The member of the Moscow delegation at the dialogue explained to Russia 24 television that the Ukrainian representation was willing to listen and participate in a detailed discussion on the essence of the agenda items.
After the five-hour exchange, the leadership of both delegations will share information with the presidents of their respective countries on the progress of the negotiations before the next meeting, said Kremlin adviser Vladimir Medinski, who heads the Russian negotiating team.
The parties identified priority issues on which some decisions were outlined and at the moment they are going to their capitals for consultations, confirmed the adviser to the head of the Ukrainian Presidential Office, Mikhail Podoliak.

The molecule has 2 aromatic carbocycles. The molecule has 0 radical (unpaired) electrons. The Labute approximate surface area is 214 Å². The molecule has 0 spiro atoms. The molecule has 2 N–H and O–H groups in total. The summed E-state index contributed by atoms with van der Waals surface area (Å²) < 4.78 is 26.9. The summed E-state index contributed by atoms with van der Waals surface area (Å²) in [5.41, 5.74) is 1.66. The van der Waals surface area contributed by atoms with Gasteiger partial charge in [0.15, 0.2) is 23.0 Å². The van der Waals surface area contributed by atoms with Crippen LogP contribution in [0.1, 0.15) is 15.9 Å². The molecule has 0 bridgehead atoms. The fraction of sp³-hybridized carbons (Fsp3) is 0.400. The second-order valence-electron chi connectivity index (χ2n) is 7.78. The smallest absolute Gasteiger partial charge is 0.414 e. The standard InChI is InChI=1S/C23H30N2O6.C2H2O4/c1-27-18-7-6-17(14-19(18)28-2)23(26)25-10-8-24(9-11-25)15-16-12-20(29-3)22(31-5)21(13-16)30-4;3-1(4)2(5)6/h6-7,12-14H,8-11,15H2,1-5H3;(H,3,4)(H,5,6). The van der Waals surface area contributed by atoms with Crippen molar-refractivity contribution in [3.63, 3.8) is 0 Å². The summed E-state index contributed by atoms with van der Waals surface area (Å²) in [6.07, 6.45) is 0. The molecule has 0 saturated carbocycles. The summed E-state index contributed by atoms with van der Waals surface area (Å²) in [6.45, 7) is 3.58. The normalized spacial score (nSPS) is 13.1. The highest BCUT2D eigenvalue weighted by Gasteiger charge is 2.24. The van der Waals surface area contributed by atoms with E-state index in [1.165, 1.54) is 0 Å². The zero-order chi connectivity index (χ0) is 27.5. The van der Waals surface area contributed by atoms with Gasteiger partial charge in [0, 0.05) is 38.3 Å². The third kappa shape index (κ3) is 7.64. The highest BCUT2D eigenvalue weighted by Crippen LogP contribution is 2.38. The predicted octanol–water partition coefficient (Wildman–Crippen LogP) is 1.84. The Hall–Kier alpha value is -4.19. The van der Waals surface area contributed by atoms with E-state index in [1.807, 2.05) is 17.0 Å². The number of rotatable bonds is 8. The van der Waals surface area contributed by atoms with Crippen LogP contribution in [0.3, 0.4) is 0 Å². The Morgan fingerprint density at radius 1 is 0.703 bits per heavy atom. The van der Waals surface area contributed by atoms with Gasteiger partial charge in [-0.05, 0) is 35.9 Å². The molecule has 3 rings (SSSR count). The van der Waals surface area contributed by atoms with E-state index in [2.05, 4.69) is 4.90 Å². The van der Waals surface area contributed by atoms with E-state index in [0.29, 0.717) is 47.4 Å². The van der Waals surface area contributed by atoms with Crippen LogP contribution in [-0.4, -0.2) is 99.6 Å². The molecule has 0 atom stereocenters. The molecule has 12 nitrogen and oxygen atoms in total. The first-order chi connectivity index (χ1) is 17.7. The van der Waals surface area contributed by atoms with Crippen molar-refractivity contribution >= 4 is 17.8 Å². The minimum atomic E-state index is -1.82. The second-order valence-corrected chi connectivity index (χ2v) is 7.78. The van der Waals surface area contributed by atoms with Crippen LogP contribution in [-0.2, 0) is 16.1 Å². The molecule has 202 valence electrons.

The high-ranking Ukrainian official described the negotiations as difficult, but pointed out that they were carried out “without final agreements”.
Podoliak wrote on his Twitter account that “the Russian side, unfortunately, still has a non-objective view of the destructive processes it launched.”
The representatives of Moscow and Kiev had the issues of the ceasefire in Ukraine and hostilities as a priority for the dialogue. In addition, they agreed on the need to hold a second round of negotiations in the near future after consultations with their respective leaderships.
Russia launched a military operation in Ukraine on February 24, after the authorities of the self-proclaimed Donetsk People’s Republics (DPR) and Lugansk (LPR) requested help to repel Kiev’s aggression.
Previously, Moscow recognized the independence and sovereignty of both territories and signed treaties of friendship, cooperation and mutual assistance with their leaders, which included the establishment of diplomatic relations and military aid.
Russian President Vladimir Putin, in a televised speech to report on the start of the operation, stated that the goal is to protect the population of Donbass from abuses and genocide by Kiev over the past eight years and to “demilitarize” Ukraine.